Saturday, October 31, 2009

Flying Frequently

I'm sitting in the kitchen of a Frequent Flier and wondering what to say.
My main job is for a suburban service now. We're slower, but the patients tend to be sicker because they take their medicine, visit their doctors, take better care of themselves and thus, when they finally need 911, it tends to be because they are very sick.
This patient is the exception.
There is nothing remotely sick about him, at least not physically.
In my last job at a busy urban 911 system, Frequent Fliers were as common as streetlights.
They were an accepted part of the landscape. Only when they decompensated and became real players -- say, calling once or twice a day, every day, for a month or more at a time -- did they warrant comment.
But when they do get under your skin, well, there's NOTHING worse in EMS.
Some guys can handle taking the same Frequent Fliers shift after shift without a problem.
For others, it's sometimes enough to make them contemplate leaving the field entirely.
I'm usually in the former camp, but often in the latter -- much more so lately.
So now I'm in the kitchen of a guy who's called for nine nights in a row, each time complaining that his uclers are bleeding.
But he always has a twist to his main hemorrhagical complaint -- the ulcers are acting up AND a local gang has caused a rash on his forearm, or the ulcers are acting up AND the federal government has him under surveillance.
He's been rotating among the three nearest hospitals because each has identified him for what he is almost immediately.
Typically he's discharged and on his way home within a couple hours, depending on how much time and personnel the overworked EDs have to devote to a patient who darkens their door daily with a slew of bogus and bizarre complaints.
Tonight he is asking to go to a hospital 20 miles away. On a rainy Friday night. In a town with a single ambulance.
I have to measure my words.
These are not good times for telling it like is in EMS.
It's best if you don't think too much, don't worry about the system or allocation of limited resources or wasting public money on public nuisances.
The best thing for my career is to just forget the abuse this particular patient is heaping on the system, forget the tens of thousands of taxpayer dollars wasted on the meaningless carousel of transports, ED evaluations and ambulance rides back home this patient has created in order to exorcise his personal demons, and ESPECIALLY to not consider for a moment the possible patients we won't get to help while we are performing yet another fruitless transport -- the father of four who suddenly goes into cardiac arrest, or the 72-year-old CHFer woken from sleep by the suffocating presence of lungs filling with fluid.
Thankfully this nightmare scenario hasn't happened. But it's only a matter of time, I think.
But telling him so won't do any good and may in fact cause me significant grief.
So as much as I'd like to tell this patient exactly what I think of what he's doing, instead I smile.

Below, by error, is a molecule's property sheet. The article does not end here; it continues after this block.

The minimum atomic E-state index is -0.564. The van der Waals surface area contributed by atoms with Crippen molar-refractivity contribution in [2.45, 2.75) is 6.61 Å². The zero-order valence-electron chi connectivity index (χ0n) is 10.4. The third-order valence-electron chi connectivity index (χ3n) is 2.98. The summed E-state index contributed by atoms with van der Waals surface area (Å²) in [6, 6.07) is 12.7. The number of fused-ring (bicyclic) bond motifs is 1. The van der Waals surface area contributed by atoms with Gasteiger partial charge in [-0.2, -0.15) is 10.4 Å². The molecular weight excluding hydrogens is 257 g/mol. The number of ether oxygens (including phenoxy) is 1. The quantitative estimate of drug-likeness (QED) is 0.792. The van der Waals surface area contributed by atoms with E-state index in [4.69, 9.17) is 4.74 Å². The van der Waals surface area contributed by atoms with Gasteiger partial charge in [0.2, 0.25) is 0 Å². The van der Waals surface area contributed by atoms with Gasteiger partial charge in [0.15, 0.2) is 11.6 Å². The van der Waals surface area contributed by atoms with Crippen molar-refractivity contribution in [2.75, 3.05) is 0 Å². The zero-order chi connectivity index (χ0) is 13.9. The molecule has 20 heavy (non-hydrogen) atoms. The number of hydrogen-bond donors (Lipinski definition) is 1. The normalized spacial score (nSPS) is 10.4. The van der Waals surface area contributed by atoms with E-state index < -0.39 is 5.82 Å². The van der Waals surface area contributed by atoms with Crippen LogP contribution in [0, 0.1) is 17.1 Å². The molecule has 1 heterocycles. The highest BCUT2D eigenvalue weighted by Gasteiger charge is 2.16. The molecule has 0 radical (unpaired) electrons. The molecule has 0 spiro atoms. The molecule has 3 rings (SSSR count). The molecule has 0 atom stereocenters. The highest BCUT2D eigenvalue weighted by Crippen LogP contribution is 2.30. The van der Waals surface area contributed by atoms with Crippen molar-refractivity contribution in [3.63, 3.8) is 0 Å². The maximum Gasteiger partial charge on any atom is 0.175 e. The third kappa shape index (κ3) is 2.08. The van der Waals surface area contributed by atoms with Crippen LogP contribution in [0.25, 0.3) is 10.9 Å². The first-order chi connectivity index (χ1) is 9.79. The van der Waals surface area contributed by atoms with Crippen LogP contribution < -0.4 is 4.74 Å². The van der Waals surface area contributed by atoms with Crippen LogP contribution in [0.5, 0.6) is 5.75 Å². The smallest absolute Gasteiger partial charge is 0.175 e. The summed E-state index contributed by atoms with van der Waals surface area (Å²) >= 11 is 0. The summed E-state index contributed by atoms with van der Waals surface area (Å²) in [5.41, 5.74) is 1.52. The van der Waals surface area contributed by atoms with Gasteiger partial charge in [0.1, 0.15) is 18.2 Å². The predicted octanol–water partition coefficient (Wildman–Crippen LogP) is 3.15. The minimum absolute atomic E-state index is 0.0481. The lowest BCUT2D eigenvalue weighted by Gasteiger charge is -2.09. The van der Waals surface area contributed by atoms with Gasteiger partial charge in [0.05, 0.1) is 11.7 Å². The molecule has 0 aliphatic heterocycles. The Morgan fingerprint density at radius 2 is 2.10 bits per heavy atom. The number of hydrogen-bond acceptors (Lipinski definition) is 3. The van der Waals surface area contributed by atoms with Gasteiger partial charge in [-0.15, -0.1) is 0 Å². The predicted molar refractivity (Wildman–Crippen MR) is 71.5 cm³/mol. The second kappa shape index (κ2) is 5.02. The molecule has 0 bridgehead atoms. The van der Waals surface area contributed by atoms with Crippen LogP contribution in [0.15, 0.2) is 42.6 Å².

We can't go to that hospital 20-miles away, I say. We are, though, more than happy to bring to the hospital of your choice in The Big City, about 5-miles away.
He is appeased, and within minutes we're on our way to the hospital once again, both of us certain in the knowledge that this won't be the last time this particular patient will make this particular trip in this particular ambulance.

Monday, October 26, 2009

In The Land of the Blind, The One-Eyed Man Is King

Think the health care reform debate is complicated?
Think the people making the policy that will result most likely in a government takeover of about 20 percent of the US economy give a flying fart about EMS?
I understand when laymen have trouble figuring out all the ramifications.
What does it mean when the "experts," people with PhDs who do nothing but ruminate daily on the health care reform debate, admit that they haven't thought even for a moment about health care reform's potential impacts on EMS?
And yet, this is exactly the case.
Last week I read a 10-page supplement to the Columbia Journalism Review written by a think-tank that philosophically stands squarely behind President Obama on health care reform.
The think tank advertises itself as "A private foundation working toward a high-performance health system."
When I read this group's piece I thought maybe I had found that touchstone, a group that made it's argument lucidly, plainly and convincingly.
Maybe, finally, I had found a way into the debate that made sense, could give me a reason to get behind reform.
But one nagging thought remained.
Nowhere in this 10-pager was there mention of EMS.
Nothing about how ambulance services would be re-paid for services rendered to Medicare/Medicaid patients despite the fact that almost every proposal for health care reform calls for Draconian cuts to the costs of Medicare/Medicaid.
How, I wondered, would EMS survive deep cuts to Medicare/Medicaid reimbursements if services to those folks were already burdensome financially at the current level of funding?
So I emailed the director of the think tank that wrote the piece and asked if she had any information on the subject.
She wrote back rapidly with the candid admission that she had no idea.
To her credit, this director spent part of her Friday night tracking down the contact information of people who might be able to answer my question, even though it was clear that I'm not a person of any particular importance and was asking the question mainly out of personal curiosity.
But it also points to the fact that EMS is NOT a part of this debate, and my fear is that when the entire US health system is overhauled and re-done, the EMS system could find itself with more demands and no way to meet them.